Restaurant owners pivot to stay afloat during pandemic

Luis Perez is the owner of 1958 Cuban Cuisine in Westfield. The restaurant that is usually packed with patrons hoping to get a table, was completely empty, like many other restaurants and businesses in town.

“For anyone coming to Westfield, the town is closed,” Perez said.

That’s because on Monday evening the town officially required all restaurants and retail to provide delivery or curbside pickup only in an effort to mitigate the spread of the coronavirus.

Marilou Halvorsen, the president of the New Jersey Restaurant and Hospitality Association, says restaurants everywhere are now grappling with how to survive and take care of their employees in this sudden new reality.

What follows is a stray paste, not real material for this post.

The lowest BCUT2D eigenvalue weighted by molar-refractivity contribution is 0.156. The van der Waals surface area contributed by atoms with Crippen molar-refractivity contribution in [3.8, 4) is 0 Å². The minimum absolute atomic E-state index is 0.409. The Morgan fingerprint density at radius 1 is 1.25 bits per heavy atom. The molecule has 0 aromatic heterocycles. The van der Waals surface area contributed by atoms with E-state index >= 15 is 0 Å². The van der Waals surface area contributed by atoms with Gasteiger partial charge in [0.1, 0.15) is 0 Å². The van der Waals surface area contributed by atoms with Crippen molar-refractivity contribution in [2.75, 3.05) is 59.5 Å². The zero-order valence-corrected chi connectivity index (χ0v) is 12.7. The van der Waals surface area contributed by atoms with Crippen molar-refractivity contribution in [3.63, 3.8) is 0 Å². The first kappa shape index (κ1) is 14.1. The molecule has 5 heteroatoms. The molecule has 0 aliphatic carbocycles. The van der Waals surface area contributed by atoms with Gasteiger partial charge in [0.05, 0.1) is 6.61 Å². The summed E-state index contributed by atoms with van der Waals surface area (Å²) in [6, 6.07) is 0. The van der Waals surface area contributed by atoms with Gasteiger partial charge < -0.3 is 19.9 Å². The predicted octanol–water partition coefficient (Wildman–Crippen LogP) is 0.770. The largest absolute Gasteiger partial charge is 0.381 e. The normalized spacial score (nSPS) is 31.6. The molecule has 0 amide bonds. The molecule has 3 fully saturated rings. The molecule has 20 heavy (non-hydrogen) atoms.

“It was a 90% layoff on Monday night of restaurant employees. Those that choose to do delivery or takeout will retain some of their back of house. If this goes for for weeks, 45% of independent businesses may not reopen,” Halvorsen said.

“I had already informed them last week and I helped some them apply online for unemployment. We have some here, but it’s really hard to even know what we can have. It’s a day by day process,” Perez said.

On the ability of shipments of food he added, “Things are beginning to get scarce. A distributor told me that the’re out of chicken.”

Perez says the goal is to remain creative and optimistic, and he says that starts in the kitchen.

“I have an idea to do a menu like a package, like ‘this this and this for a family of six’ and have a special price from them. Everything is going to change day by day. I don’t know what is going to happen tomorrow. But I have to be fast enough to change the rules and what I am doing to survive,” he said.

Perez says in addition to ordering from local restaurants, people can also help out by making sure to tip a little extra when they receive their delivery.